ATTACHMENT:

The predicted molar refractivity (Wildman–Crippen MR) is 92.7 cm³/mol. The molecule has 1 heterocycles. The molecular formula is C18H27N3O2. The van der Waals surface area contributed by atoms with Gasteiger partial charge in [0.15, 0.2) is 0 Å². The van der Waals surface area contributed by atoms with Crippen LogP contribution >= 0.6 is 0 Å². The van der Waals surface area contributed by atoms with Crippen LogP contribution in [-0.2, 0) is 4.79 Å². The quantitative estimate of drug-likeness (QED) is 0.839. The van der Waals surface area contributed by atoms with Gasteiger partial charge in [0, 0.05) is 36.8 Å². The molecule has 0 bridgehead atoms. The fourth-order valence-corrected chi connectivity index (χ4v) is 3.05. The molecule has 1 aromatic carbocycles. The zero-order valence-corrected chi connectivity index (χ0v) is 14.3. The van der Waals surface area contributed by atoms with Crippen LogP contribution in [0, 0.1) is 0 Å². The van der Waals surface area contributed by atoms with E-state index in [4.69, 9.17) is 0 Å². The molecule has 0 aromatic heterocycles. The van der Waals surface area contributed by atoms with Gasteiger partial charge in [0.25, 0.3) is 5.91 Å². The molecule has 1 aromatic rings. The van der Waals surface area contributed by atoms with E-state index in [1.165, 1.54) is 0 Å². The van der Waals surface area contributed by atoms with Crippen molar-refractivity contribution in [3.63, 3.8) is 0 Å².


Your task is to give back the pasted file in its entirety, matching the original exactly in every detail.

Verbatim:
The predicted molar refractivity (Wildman–Crippen MR) is 92.7 cm³/mol. The molecule has 1 heterocycles. The molecular formula is C18H27N3O2. The van der Waals surface area contributed by atoms with Gasteiger partial charge in [0.15, 0.2) is 0 Å². The van der Waals surface area contributed by atoms with Crippen LogP contribution >= 0.6 is 0 Å². The van der Waals surface area contributed by atoms with Crippen LogP contribution in [-0.2, 0) is 4.79 Å². The quantitative estimate of drug-likeness (QED) is 0.839. The van der Waals surface area contributed by atoms with Gasteiger partial charge in [0, 0.05) is 36.8 Å². The molecule has 0 bridgehead atoms. The fourth-order valence-corrected chi connectivity index (χ4v) is 3.05. The molecule has 1 aromatic carbocycles. The zero-order valence-corrected chi connectivity index (χ0v) is 14.3. The van der Waals surface area contributed by atoms with Crippen LogP contribution in [0, 0.1) is 0 Å². The van der Waals surface area contributed by atoms with E-state index in [4.69, 9.17) is 0 Å². The molecule has 0 aromatic heterocycles. The van der Waals surface area contributed by atoms with Gasteiger partial charge in [0.25, 0.3) is 5.91 Å². The molecule has 1 aromatic rings. The van der Waals surface area contributed by atoms with E-state index in [1.165, 1.54) is 0 Å². The van der Waals surface area contributed by atoms with Crippen molar-refractivity contribution in [3.63, 3.8) is 0 Å².